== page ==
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Thursday, August 12, 2004


DID KERRY NEED TO ANSWER "THE QUESTION?: I'm supposed to be finishing up my mysterious assignment this week, but the controversy over John Kerry saying he would have voted for the war had he known there were no WMDs is so maddening I have to say something about it.
First, here's what David Sanger had to say about it in today's New York Times:
As Mr. Bush [who asked the question] surely knew, it is a question that can upset the difficult balance Mr. Kerry must strike. He has to portray himself as tough and competent enough to be commander in chief, yet appeal to the faction of Democrats that hates the war and eggs him on to call Mr. Bush a liar. ..."Kerry has always had this vulnerability of looking flip-floppy on the issue and Bush is using this very shrewdly," said Walter Russell Mead, a scholar at the Council on Foreign Relations. He added "Being silent on the question makes him look evasive, and saying something, anything, gets him in trouble with one side of his party or another." ... But the decision, in the end, was Mr. Kerry's. He chose to take the bait on Monday at the edge of the Grand Canyon. Asked by a reporter, he said he would have voted for the resolution--even in the absence of evidence of weapons of mass destruction--before adding his usual explanation that he would have subsequently handled everything leading up to the war differently. Mr. Bush, sensing he had ensnared Mr. Kerry, stuck in the knife on Tuesday, telling a rally in Panama City, Fla., that "he now agrees it was the right decision to go into Iraq." The Kerry camp says that interpretation of Mr. Kerry's words completely distorted the difference between a vote to authorize war and a decision to commit troops to the battlefield. So my question is--oh, how to put this--WHY? WHY?!! WHY?!!!! With all due respect to Walter Russell Mead, Kerry had an obvious alternative to either remaining silent or answering the question yes or no: He could have answered a different question, which is what politicians ALWAYS do when they get a question that makes them uncomfortable. In this case, instead of saying whether he would have voted for the war had he known there were no WMDs--which is the kind of hypothetical question politicians NEVER answer because it's the kind of decision they NEVER face (would we have even been debating an invasion of Iraq had we known there were no WMDs? of course not)--Kerry could simply have said: "I do not regret my vote to authorize the war based on the information available at the time, which is the only decision that matters." He could then have launched into his usual--and completely appropriate--screed about how what he really regrets is the administration's gross incompetence in waging the war.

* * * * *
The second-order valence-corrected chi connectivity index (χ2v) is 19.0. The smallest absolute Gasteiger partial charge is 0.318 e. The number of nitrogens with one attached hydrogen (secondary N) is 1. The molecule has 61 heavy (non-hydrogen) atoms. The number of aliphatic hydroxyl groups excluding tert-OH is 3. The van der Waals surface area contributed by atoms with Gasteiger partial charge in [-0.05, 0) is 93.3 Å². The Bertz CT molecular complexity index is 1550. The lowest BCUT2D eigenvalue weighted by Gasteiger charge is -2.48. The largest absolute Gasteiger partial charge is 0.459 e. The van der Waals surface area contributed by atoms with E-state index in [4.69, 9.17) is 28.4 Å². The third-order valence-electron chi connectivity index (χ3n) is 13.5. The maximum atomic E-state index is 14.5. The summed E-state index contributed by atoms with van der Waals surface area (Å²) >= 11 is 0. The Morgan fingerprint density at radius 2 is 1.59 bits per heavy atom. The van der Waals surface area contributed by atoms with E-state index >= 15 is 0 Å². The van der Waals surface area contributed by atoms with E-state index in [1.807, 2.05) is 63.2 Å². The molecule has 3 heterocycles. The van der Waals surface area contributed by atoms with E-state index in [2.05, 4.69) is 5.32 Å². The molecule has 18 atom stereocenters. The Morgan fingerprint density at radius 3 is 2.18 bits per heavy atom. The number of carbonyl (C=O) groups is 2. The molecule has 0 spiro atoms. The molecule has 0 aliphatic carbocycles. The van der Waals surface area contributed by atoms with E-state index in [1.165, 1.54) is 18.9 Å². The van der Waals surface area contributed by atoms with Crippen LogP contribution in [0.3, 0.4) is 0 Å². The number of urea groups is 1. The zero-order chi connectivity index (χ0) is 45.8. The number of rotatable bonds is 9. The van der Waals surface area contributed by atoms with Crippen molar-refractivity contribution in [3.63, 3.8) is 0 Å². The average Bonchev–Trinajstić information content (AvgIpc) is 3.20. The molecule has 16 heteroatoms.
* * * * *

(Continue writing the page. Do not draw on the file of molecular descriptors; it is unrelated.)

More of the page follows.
That said, Kerry has a very easy way out of this problem, one that perfectly tracks with voters' intuitions about the two presidential candidates: Any time he gets a question about Iraq from here on out, he should say, very simply, "Look, if you like the way the war in Iraq turned out, vote for the other guy. If you don't like the way it turned out, vote for me." End of story.
No voter in his heart of hearts believes Kerry would have gone to war in Iraq the way Bush did--if at all. It's about time Kerry started using that presumption to his advantage.
--Noam Scheiber

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